5′-RACE

      The FirstChoice RNA ligase-mediated RACE kit (Ambion) was used to generate the 5′-RACE product essentially as suggested by the manufacturer. Poly(A) RNA from Chlamydomonas strain cc-125 was dephosphorylated with calf intestinal alkaline phosphatase, treated with tobacco acid pyrophosphatase, and ligated to a 5′-RACE adapter oligonucleotide with T4 RNA ligase. Reverse transcription was performed using ImProm-II reverse transcriptase (Promega) and a gene-specific primer from exon 6, FB37 (5′-GGTGCTCTCCAGCATCAGGCC-3′). PCR amplification of the cDNA was performed using a gene-specific antisense primer from exon 5, FB27 (5′-CATGACGCCCGCGTTGATGTG-3′) and 5′-RACE Outer Primer (Ambion). The product of this amplification was used as template for a nested PCR with a gene-specific antisense primer from exon 4, FB35 (5′-TCCACGTACTCCAGAGTGCTG-3′) and 5′-RACE Inner Primer (Ambion). The final product was 1,043 bp long.

      3′-RACE

      Poly(A) RNA from Chlamydomonas strain cc-125 was reverse-transcribed using cDNA cloning primer (Integrated DNA Technologies) and ImProm-II reverse transcriptase (Promega). The resulting cDNA was PCR-amplified using a gene-specific sense primer from exon 16, FB38 (5′-CTGGCGCTGCACCCACACATC-3′) and 3′-RACE PCR primer (Integrated DNA Technologies). The product of this amplification was used as template for a nested PCR with a gene-specific sense primer from exon 17, FB30 (5′-AACGACATGGGCGGCAGCATC-3′) and 3′-RACE PCR primer. The resulting product was 840 bp in length.

      RT-PCR

      Poly(A) RNA from Chlamydomonas strain cc-125 was reverse-transcribed using gene-specific oligonucleotides and ImProm-II reverse transcriptase (Promega). The resulting cDNAs were subsequently used as templates for RT-PCR. RT-PCR1 spans from exon 3 to 10 and was amplified using sense primer FB24 (5′-CCGCTGCGGCTACTGCACCTTC-3′) and antisense primer FB29 (5′-CCAGGGCCGGTCCGGGTTCAC-3′). RT-PCR2 spans exons 8 to 11 and was amplified with sense primer FB26 (5′-CTTATCATCCAGAACTTCGTGGCC-3′) and antisense primer FB13 (5′-CAACATAGCTCACGTCGTCGC-3′). Sense primer FB36 (5′-GTGTGTGCTGCCGCCGACCTG-3′) and antisense primer FB17 (5′-CCAGCTGCCGCCAGCTTCTCC-3′) were used for RT-PCR3, which spans exons 11–15. RT-PCR4 was amplified using sense primer FB28 (5′-CACGTGCACGCCTTCAGCCCG-3′) and antisense primer FB31 (5′-TACAGGGTGGTGCGCTGGCGC-3′), covering exons 14–18. All amplified products were cloned into pCR2.1 (Invitrogen) and sequenced at the DNA Facility of the Iowa State University Office of Biotechnology.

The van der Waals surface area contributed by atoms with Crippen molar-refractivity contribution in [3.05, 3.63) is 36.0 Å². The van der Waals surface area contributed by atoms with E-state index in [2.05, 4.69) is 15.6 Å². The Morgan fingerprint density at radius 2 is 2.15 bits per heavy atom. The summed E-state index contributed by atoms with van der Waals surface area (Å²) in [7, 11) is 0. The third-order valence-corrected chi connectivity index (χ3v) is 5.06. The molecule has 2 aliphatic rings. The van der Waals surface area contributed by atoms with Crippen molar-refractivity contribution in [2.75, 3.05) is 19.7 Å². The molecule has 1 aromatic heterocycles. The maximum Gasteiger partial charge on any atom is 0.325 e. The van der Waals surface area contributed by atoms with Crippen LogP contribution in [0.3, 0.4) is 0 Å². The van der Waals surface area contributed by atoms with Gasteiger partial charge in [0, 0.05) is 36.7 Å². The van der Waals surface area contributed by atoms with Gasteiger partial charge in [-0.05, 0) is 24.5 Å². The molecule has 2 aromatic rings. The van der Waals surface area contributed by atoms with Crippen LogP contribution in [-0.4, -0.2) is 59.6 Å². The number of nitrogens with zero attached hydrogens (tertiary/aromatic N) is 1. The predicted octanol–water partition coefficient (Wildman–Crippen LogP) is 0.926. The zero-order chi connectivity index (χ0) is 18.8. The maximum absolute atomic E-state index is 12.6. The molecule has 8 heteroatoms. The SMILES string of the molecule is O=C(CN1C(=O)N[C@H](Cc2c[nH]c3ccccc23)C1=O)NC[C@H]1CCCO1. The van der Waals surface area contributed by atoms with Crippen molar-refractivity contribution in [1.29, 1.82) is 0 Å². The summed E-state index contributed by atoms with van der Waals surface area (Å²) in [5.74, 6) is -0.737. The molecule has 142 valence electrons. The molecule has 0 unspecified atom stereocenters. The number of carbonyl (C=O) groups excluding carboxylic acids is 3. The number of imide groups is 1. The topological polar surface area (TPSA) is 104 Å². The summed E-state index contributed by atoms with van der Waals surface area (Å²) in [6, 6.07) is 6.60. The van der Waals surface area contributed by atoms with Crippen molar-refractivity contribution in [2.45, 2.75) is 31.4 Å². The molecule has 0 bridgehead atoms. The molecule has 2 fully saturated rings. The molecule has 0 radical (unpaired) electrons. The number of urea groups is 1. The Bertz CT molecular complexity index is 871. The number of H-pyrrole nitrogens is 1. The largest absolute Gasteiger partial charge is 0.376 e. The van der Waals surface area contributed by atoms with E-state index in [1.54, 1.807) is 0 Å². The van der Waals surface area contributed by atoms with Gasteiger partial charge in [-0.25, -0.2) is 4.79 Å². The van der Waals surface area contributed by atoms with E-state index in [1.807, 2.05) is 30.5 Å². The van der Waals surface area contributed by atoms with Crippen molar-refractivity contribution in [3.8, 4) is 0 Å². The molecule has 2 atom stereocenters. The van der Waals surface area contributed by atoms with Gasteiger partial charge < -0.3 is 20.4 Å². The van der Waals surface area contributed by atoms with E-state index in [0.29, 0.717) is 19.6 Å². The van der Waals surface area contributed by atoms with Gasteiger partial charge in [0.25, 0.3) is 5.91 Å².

PHR1p Protein Analysis

      The amino acid sequence of the PHR1p protein was aligned with the amino acid sequences of FbiC from Mycobacterium bovis BCG (AAL91922) (
      • Choi K.P.
      • Kendrick N.
      • Daniels L.
      ), Mycobacterium smegmatis (J. Craig Venter Institute-Comprehensive Microbial Resource, JCVI Locus: MSMEG_5126), and CofG (Q57888) and CofH (Q58826) from M. jannaschii (
      • Graham D.E.
      • Xu H.
      • White R.H.
      ) using MultAlin (
      • Corpet F.
      ).
      The PHR1p protein was analyzed for the presence of subcellular localization signals using TargetP 1.1 (
      • Emanuelsson O.
      • Nielsen H.
      • Brunak S.
      • von Heijne G.
      ), iPSORT (
      • Bannai H.
      • Tamada Y.
      • Maruyama O.
      • Nakai K.
      • Miyano S.
      ), and PCLR prediction (
      • Schein A.I.
      • Kissinger J.C.
      • Ungar L.H.
      ).

      Creating Full-length PHR1 cDNA